Saturday, December 14th, marked the one-year anniversary of the senseless violence that took the lives of 20 children and 6 staff members at Sandy Hook Elementary School in Newtown, Connecticut. I don’t think there’s any doubt that the tragedy has resulted in increased focus on the security of our schools.
I have written many hardware specifications for schools over the years, and they were usually pretty easy specs to write…a lot of “typical” openings (doors with the same hardware set), which were handled the same way they had been done on most of the schools I had worked on previously. Last week I was talking to a specification writer who was working on a school project, and he said that he was finding himself re-thinking each opening. The doors need to operate one way during normal circumstances, and have to be code-compliant for fire-resistance and egress, but what would happen if an armed intruder entered the building? How would these same doors protect the staff and students in that situation? We need to allow staff to quickly and efficiently lock doors within the school, but without violating code requirements. Another concern is that certain lock functions which allow quick and convenient lock-down, could be locked by an unauthorized person, facilitating crime, vandalism, or mischief.
On Thursday I attended a webcast on school security, hosted by Security Info Watch. Several experts in the field of school security presented their ideas about how we can improve on past practices. But sometimes even the experts disagree. There are some consultants who advocate arming trained teachers and staff – others feel that each school should have an armed resource officer, but do not believe teachers should be armed. Some feel strongly that guns don’t belong in schools at all. In last Friday’s school shooting at Arapahoe High School, the presence of an armed deputy may have shortened the duration of the incident, possibly saving lives. But can funding for this protection be found in the budget for each and every school? Or should an armed resource officer be standard protocol only for high schools? Or just schools that would be considered at higher risk of an incident?
Evidence from past school shootings seem to indicate that the incident is likely to come to an end when the shooter realizes that police are on the scene. Can we somehow use this to diffuse the situation more quickly? Just thinking outside of the box…would the sound of a siren or an announcement heard by the shooter mean a shorter duration of the event, resulting in fewer deaths and injuries? And what happens AFTER an incident like this, or another crisis that requires evacuation of the school? Each school should have a plan in place that includes training, drills, communication, coordination with public safety agencies, and other logistics. If an evacuation is necessary, to what alternate location will students be moved? How will updates be communicated with parents? This advanced planning is critical.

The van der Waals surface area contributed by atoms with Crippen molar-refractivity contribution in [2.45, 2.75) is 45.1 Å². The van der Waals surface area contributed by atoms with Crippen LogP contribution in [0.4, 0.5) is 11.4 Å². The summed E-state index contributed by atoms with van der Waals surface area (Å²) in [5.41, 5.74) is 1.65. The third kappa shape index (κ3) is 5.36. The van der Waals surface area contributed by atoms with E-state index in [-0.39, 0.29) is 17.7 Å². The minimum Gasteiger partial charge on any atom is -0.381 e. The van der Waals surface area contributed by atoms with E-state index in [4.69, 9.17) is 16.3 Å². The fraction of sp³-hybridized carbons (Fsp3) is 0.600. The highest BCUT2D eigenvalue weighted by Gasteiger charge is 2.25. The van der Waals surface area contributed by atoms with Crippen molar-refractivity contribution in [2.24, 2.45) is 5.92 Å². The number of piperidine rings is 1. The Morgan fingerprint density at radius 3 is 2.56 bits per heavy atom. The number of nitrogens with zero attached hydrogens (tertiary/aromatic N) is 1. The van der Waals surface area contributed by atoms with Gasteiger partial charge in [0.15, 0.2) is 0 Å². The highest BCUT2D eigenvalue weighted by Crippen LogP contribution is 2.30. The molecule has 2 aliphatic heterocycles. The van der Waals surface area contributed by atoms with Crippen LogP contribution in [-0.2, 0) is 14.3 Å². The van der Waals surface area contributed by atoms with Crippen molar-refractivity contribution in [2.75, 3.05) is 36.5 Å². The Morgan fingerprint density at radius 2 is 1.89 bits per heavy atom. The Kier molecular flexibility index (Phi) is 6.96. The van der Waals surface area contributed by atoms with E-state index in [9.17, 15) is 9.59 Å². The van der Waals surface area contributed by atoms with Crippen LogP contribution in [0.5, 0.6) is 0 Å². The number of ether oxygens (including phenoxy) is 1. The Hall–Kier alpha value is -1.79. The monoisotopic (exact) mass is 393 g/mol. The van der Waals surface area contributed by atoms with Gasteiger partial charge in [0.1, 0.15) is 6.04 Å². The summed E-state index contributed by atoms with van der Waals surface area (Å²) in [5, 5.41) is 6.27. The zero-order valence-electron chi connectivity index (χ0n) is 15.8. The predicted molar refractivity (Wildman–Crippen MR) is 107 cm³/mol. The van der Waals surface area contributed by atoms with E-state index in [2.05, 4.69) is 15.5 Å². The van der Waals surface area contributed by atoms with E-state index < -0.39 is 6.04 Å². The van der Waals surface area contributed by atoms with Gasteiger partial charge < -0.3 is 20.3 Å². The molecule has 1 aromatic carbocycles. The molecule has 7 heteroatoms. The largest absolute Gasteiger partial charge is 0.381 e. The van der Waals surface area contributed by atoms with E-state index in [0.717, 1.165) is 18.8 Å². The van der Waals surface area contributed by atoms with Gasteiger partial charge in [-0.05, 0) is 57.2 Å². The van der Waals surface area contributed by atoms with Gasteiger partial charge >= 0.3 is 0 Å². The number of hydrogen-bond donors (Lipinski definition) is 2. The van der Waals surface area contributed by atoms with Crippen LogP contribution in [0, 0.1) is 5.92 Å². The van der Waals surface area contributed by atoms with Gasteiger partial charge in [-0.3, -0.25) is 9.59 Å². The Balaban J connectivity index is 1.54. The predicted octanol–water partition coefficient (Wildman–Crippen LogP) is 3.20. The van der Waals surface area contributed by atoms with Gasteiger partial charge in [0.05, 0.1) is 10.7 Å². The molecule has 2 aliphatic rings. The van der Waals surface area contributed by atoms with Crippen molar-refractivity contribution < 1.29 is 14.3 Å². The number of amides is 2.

Another question that has been the topic of debate is protection of the glass at the main entrance or other doors within the school. At Sandy Hook, Adam Lanza was able to shoot through the glass at the locked main entrance doors, and gain access to the school. On the webcast, Paul Timm of Reta Security mentioned that this is not typical. In almost all school shootings, the perpetrator has been someone who is authorized to be in the school – a student, a staff member, a parent. Paul recommended addressing the glass in classroom doors and sidelites, preventing access to those rooms during a lockdown. Patrick Fiel, of PVF Security Consulting, recommended security screens for the glass surrounding main entrance doors, which would delay or prevent access to the school. It seems to me that glass in both the main entrance and classrooms should be addressed in order to provide the greatest degree of protection.
With unlimited funds, I think we would go to any lengths to protect our children. But given budget constraints, and the need to keep our schools welcoming, positive environments designed to promote learning, we need to compromise on solutions that are feasible, sensible, and offer an acceptable level of protection without spending thousands of dollars to turn each school into a fortress.
This week, in memory of the lives lost at Sandy Hook and in hopes that together we can work toward viable solutions, I will be writing more about school safety and security. If you have any thoughts on this topic, or specific school applications that are problematic, please leave a comment below.
Photo: The Connecticut Education Association has created the Sandy Hook Memorial and Scholarship Fund. Click here for more information.